• When possible, take a large stick with you. Though you may not have to fight back bears, you may stumble upon a snake or other critter. I’d rather shoo away a curious groundhog with a long stick than my camera bag any day! Also, uneven ground is a given–especially in the graveyards with the oldest interments. Count on them to be riddled with animal burrows, large roots, broken off stones and sunken spots. All of these can easily cause a fall or a broken bone. Use your stick as a “leading leg” to test the ground before you. Although it may seem awkward at first, one you get the hang of it, you’ll wonder how you ever hiked around without one.
  • Be sure to keep your eyes and ears keen to your surroundings.  Be on the look-out for feisty Hobos or thieves. Be sure to lock your car.  Also, hornets, or ground bees, seem to adore living in old cemeteries. If you hear their hum, just steer clear of them and you will all have a better day.
  • Wear a hat if you’d like, but be sure to remove it, or turn it backward before taking photos. The shade of the brim or bill can affect the automatic light level detection on today’s cameras and cause a lesser quality image.
  • Long pants, boots or sturdy shoes, bug spray and long-sleeved shirts are a great defense against ticks and biting insects and poison ivy rashes.
  • Once you’ve found who you’re looking for (especially in large graveyards) make yourself a little map. Remember how you noted where you left the car? Now is the time to use that. Photograph the grave marker so the name and shape are clear. Then, stand at the grave with your back to your parked vehicle (make a habit of beginning from this position). At eye level, take a photo. Make a quarter turn, and do the same. Keep going until you have an image of what you see in all four directions when you are standing graveside. Digital photography rocks! This 4-way-shot of the site will help lead you easily back to your ancestor next time.
  • Visually inspect the stone/marker for signs of dangerous deterioration. Inspect each one closely before touching it. Watch for chipping, cracks, breaks, previous repairs, crumbling, or any open grainy or sandy looking spots. Be warned that even the thinnest upright markers can be very heavy and cause some serious damage if they “snap” while you’re nicely wiping moss away. Safety first!
  • If you encounter old, very faded stones that are not quite legible, then a companion’s extra set of hands will come in really handy. Using the blanket or large towel to shade the tombstone, prop your flashlight onto the bottom edge of the grave-marker. Without a flash, take a close photo while under the shade of the cloth. Then try shining the flashlight downward on the faint markings (while still keeping it and the camera shaded from sunlight). The results may not be immediately apparent, but at home with some simple editing features found on most cameras and phones, you might be amazed.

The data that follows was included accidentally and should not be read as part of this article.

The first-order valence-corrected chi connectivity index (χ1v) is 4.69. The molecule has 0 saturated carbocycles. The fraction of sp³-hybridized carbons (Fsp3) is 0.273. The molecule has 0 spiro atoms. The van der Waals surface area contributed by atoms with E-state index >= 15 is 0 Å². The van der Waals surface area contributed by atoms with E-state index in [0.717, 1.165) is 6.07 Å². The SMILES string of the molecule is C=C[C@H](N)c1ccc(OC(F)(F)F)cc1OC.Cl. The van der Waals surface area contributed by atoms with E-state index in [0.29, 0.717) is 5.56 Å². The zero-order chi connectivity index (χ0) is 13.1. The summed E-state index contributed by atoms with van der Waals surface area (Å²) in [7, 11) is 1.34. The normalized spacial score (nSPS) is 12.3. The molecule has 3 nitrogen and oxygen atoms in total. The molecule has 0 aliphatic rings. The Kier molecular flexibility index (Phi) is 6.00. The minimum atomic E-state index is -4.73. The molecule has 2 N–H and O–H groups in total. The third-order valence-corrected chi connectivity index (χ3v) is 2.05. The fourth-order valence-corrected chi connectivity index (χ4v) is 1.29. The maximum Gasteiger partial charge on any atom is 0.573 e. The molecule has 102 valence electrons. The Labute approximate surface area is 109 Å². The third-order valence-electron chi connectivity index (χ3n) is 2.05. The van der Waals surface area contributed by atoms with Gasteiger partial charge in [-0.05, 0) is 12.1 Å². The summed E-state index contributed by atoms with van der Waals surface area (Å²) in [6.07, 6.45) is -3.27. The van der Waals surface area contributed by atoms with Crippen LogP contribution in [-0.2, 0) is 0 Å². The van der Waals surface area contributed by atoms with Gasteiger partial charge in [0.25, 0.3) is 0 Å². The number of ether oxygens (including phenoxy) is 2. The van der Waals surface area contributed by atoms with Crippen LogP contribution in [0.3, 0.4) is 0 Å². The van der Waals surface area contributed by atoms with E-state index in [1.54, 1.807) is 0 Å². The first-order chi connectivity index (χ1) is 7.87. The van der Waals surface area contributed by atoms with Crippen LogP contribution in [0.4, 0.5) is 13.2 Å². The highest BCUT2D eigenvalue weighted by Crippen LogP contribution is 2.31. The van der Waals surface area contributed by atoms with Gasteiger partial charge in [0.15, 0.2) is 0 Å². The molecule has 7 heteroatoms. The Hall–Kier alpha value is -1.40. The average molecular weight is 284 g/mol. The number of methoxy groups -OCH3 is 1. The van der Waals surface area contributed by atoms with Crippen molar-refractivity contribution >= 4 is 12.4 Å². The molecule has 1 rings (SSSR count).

• Do check (and photograph) the sides, back and top edge of each stone as well as the front. Often you will find a little surprise like a fraternal emblem or an ornamental symbol carved in the stone. Compare any findings like these to the exhaustive list available on the AGS website (address below). These may lead you to a previously unsuspected clue about your relative’s “earthly” interests.
  • If the surface is obscured by weeds or dirt, cut away the vegetation with your kitchen shears. Mud and dirt deposits, along with any grass overgrowth on flat stones should be peeled off by hand (use the gloves if you’d like). Lichens and moss often plague markers in shady areas. Use a dry toothbrush to scrub them away. If you need a little something more, spray the area with water and allow it to soften the crud before wiping it away with a towel or toothbrush.
  • Spritzing the face of a stone with water is another trick for reading barely-there etching. Be sure to try photographing the tough to read ones both wet and dry.
  • Occasionally, you can get a good result by laying aluminum foil (shiny side down works best) over the epitaph and lightly rubbing it to conform with your hands. Once you’ve done your best, photo the stone again while the foil is still in place, and then carefully set the sheet aside to reexamine at home.
  • Think you have a great idea for how to clean/read/repair a gravestone? Check in with the AGS website first (the Association for Gravestone Studies). These folks know their stuff and are up-to-date on what does and does not cause harm to these precious relics. Find their fascinating, info-rich website at https://gravestonestudies.org/
  • And, Indiana-Boone-Jones, if you think you’ve found a previously undocumented grave site, be sure to contact the county health department to inform them of your discovery.

You’ll probably make the papers!